For example, someone with a hearing impairment may require captions and transcripts for audio and video content. Or someone with a visual impairment who cannot see content may require screen readers to hear it instead. Similarly, someone with a temporary injury, like a broken hand, may need assistive technology to use the product without restraints. It’s your responsibility to enable users to complete a task without encountering a barrier or issue.

Accessibility testing lets you determine how accessible your app is to as many people—on as many devices—as possible. Why settle for just one slice of the market when you can have the whole pie? Being aware of all the different challenges users may face when interacting with your product will allow you to make necessary improvements. If you want to reach a wider audience, then accessibility testing should certainly be on your to-do list.

4. Improve quality and user experience

A common misconception is that accessibility only focuses on people with disabilities. However, this couldn’t be more wrong. Interestingly, accessibility testing isn’t limited to just improving the user experience for users with limited abilities. But rather, it can help improve the overall quality and user experience for all users.

Accessibility is all about people and giving them options. For instance, how often have you caught yourself reading captions for a video? Or zooming into a screen to take a better look at something? You don’t have to use these features, but it sure is nice having the option, right? This is one of the perks of having an accessible product. You are able to deliver an all-round great user experience and satisfy the needs of your users.

Adding features like transcripts, closed captions, screen magnifiers, and a clean, simple design will generally benefit all users. With accessibility testing, you can find out exactly how accessible your application is to a broad range of users.


In most countries, creating an accessible software product isn’t just a moral choice — it’s a legal obligation. Most countries’ accessibility laws are based on WCAG requirements, with Level AA being the recommended level of compliance.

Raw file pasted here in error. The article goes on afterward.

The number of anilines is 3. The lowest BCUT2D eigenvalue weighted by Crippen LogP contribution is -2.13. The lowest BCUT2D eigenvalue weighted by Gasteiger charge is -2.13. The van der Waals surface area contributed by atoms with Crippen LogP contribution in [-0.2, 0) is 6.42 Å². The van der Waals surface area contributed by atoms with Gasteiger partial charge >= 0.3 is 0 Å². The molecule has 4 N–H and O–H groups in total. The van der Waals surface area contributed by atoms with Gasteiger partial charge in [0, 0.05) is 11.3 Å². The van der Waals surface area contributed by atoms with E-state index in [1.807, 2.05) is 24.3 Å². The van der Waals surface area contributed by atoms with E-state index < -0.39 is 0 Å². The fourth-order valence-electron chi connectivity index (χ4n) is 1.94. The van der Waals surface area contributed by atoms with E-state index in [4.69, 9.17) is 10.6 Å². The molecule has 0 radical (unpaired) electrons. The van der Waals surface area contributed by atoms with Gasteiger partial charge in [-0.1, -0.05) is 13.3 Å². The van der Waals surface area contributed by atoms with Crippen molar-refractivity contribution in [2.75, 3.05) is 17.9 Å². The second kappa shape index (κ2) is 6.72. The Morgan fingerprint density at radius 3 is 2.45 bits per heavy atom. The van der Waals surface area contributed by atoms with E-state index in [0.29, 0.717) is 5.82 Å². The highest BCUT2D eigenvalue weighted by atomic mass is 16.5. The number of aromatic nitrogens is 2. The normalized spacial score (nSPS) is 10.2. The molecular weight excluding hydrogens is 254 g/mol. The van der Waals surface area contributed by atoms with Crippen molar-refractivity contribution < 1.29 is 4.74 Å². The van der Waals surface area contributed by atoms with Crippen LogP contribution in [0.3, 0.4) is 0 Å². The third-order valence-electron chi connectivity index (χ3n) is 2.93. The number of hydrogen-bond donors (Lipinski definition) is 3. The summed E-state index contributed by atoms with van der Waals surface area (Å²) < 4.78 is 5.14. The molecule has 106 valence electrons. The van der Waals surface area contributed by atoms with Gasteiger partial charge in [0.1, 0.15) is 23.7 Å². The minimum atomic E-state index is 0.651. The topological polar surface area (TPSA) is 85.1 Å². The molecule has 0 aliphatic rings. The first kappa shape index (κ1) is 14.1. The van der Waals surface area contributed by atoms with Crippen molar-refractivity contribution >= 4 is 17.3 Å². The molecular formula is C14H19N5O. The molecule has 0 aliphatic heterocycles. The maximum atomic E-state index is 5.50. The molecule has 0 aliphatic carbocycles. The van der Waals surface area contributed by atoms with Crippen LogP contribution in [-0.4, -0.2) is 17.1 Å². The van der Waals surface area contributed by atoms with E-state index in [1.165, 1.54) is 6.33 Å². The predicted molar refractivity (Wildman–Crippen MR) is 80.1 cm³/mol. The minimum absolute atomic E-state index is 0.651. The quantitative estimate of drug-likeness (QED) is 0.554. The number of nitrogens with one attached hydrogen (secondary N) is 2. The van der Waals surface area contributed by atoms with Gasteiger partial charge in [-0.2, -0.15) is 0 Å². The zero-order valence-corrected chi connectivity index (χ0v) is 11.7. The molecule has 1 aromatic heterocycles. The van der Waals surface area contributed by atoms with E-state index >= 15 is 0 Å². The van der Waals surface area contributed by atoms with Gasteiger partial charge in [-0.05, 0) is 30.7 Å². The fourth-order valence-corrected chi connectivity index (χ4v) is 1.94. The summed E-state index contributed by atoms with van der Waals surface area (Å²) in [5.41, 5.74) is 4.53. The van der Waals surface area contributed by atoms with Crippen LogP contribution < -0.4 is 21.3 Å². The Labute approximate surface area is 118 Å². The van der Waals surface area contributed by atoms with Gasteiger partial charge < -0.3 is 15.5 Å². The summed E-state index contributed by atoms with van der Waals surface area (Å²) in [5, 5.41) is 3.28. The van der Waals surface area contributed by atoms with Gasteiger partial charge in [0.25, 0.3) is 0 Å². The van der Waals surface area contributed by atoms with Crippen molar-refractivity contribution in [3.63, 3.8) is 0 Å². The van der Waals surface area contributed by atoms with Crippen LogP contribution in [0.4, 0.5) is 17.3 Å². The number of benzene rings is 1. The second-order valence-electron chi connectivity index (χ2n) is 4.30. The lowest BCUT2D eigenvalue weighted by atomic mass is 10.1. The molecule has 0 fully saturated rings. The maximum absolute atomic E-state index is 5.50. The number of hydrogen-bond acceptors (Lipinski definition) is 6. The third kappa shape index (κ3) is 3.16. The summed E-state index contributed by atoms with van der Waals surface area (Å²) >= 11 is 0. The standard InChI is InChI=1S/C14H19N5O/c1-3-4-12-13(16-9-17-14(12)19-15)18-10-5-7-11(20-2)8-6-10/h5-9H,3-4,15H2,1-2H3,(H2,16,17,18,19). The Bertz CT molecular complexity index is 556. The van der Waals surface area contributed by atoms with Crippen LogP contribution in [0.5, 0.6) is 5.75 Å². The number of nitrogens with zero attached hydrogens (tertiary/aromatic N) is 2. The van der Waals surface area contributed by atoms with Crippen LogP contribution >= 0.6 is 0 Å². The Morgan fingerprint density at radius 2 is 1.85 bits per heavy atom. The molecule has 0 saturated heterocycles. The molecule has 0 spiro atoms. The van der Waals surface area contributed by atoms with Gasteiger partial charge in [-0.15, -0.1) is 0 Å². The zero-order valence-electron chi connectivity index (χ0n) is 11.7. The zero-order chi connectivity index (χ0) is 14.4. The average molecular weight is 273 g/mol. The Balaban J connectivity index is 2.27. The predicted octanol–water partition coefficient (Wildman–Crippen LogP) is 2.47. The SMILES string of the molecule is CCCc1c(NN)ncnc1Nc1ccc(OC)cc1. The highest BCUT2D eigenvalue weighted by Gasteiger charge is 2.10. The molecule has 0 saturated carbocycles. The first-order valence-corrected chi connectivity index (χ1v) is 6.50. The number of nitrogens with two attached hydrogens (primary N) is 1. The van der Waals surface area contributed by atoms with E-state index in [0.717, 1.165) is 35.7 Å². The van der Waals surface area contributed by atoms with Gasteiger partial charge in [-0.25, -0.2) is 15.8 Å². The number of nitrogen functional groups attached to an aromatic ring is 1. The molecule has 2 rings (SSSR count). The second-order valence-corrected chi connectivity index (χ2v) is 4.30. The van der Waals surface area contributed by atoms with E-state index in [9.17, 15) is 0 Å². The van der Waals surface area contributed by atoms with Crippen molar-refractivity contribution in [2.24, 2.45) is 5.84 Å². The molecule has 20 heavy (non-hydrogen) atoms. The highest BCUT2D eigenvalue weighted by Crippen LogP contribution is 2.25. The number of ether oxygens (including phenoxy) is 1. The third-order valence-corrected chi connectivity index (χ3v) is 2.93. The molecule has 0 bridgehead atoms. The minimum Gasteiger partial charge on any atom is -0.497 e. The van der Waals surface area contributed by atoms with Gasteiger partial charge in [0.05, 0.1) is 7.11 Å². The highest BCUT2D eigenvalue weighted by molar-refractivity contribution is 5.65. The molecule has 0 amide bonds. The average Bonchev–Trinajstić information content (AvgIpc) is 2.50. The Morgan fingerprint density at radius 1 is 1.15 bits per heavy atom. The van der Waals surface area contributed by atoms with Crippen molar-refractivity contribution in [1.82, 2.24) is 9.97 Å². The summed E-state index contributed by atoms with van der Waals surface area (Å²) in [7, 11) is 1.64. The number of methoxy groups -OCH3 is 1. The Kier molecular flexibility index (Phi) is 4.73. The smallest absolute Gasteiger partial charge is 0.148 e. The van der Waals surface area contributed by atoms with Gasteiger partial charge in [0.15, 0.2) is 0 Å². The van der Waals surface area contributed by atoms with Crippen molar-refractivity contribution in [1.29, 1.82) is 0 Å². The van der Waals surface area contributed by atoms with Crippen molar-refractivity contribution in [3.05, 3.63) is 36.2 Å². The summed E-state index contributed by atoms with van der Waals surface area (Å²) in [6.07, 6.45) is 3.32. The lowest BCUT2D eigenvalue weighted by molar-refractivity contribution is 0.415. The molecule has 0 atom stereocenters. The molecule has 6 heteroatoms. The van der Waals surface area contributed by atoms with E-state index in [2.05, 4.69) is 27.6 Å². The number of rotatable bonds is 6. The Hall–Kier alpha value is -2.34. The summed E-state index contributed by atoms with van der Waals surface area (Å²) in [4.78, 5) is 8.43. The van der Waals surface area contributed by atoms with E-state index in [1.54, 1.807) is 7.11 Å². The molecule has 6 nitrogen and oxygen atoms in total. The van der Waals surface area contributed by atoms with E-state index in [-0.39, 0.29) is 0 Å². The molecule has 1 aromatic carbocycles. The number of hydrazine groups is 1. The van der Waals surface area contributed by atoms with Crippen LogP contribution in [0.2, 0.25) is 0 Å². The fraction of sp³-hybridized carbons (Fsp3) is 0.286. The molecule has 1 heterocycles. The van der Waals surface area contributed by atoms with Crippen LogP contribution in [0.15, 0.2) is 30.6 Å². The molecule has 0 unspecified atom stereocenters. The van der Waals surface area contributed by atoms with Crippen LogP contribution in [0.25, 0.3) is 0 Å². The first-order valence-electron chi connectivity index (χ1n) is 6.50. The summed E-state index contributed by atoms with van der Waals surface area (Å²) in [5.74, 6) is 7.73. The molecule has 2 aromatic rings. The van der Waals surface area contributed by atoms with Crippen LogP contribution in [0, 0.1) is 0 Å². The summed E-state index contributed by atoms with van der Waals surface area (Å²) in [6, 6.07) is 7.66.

In the U.S., organizations must meet the Americans with Disabilities Act (ADA) which prohibits discrimination against people with disabilities.

The European Union, on the other hand, has The European Standard for Digital Accessibility EN 301 549 in place, which aims to improve digital products in public and private sectors.

Failure to comply with accessibility laws can get you into legal trouble and leave a mark on your brand. In July 2021, a blind customer filed a lawsuit against American Airlines after they were unable to use their website and access important information. Specifically, the website did not fully support assistive technologies — in this case screen readers — which meant that blind and visually-impaired customers did not have full and equal access to important information, such as purchasing tickets, checking flight status, and getting information about checking bags.

So, if you think lawsuits are not that big of a deal, think again. According to a report by The Wall Street Journal, the number of lawsuits alleging that websites, apps and digital videos were inaccessible to people with disabilities rose 64% in the first half of 2021 from the previous year. And this in the U.S. alone.

It’s safe to say that accessibility—or lack of—can be quite expensive. Especially when you have to go to court or rebuild your product from scratch. For this reason, accessibility testing is critical. It will help you spot issues before they become a bigger problem.

Suggested reading: What is Accessibility Testing and What Regulations Govern It?

The bottom line

Accessibility testing is an important part of the software development life cycle. By testing how accessible your app is, you can build an inclusive brand image, broaden your market penetration, mitigate legal risks, and ensure a better user experience for all users.

We suggest getting in touch with TestDevLab to discuss accessibility testing. We can help you meet accessibility requirements and satisfy your users’ needs. Our engineers use a hybrid approach, which includes both manual and automated testing, to detect all accessibility issues. Upon completion, you will receive a detailed accessibility bug report with all the issues and suggestions for moving forward. Don’t delay. Get in touch today.